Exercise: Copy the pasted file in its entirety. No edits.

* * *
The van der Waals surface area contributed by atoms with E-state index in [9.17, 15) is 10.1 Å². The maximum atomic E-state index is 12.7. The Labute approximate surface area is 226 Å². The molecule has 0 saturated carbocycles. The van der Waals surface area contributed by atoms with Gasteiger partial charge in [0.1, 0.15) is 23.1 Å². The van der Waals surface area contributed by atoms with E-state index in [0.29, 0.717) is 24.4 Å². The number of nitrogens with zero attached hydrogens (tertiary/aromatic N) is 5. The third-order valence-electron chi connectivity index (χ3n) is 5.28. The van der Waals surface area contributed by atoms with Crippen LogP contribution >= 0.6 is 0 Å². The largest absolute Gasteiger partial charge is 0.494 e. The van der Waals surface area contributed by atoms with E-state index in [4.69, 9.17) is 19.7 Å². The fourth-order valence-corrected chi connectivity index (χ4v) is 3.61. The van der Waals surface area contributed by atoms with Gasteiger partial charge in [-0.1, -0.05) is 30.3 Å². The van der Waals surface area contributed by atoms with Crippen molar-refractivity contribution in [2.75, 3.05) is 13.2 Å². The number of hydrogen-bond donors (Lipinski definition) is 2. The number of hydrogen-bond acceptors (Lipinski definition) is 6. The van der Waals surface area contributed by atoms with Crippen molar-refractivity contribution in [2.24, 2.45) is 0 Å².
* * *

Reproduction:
The van der Waals surface area contributed by atoms with E-state index in [9.17, 15) is 10.1 Å². The maximum atomic E-state index is 12.7. The Labute approximate surface area is 226 Å². The molecule has 0 saturated carbocycles. The van der Waals surface area contributed by atoms with Gasteiger partial charge in [0.1, 0.15) is 23.1 Å². The van der Waals surface area contributed by atoms with E-state index in [0.29, 0.717) is 24.4 Å². The number of nitrogens with zero attached hydrogens (tertiary/aromatic N) is 5. The third-order valence-electron chi connectivity index (χ3n) is 5.28. The van der Waals surface area contributed by atoms with Crippen LogP contribution >= 0.6 is 0 Å². The largest absolute Gasteiger partial charge is 0.494 e. The van der Waals surface area contributed by atoms with E-state index in [4.69, 9.17) is 19.7 Å². The fourth-order valence-corrected chi connectivity index (χ4v) is 3.61. The van der Waals surface area contributed by atoms with Gasteiger partial charge in [-0.1, -0.05) is 30.3 Å². The van der Waals surface area contributed by atoms with Crippen molar-refractivity contribution in [2.75, 3.05) is 13.2 Å². The number of hydrogen-bond donors (Lipinski definition) is 2. The number of hydrogen-bond acceptors (Lipinski definition) is 6. The van der Waals surface area contributed by atoms with Crippen molar-refractivity contribution in [2.24, 2.45) is 0 Å².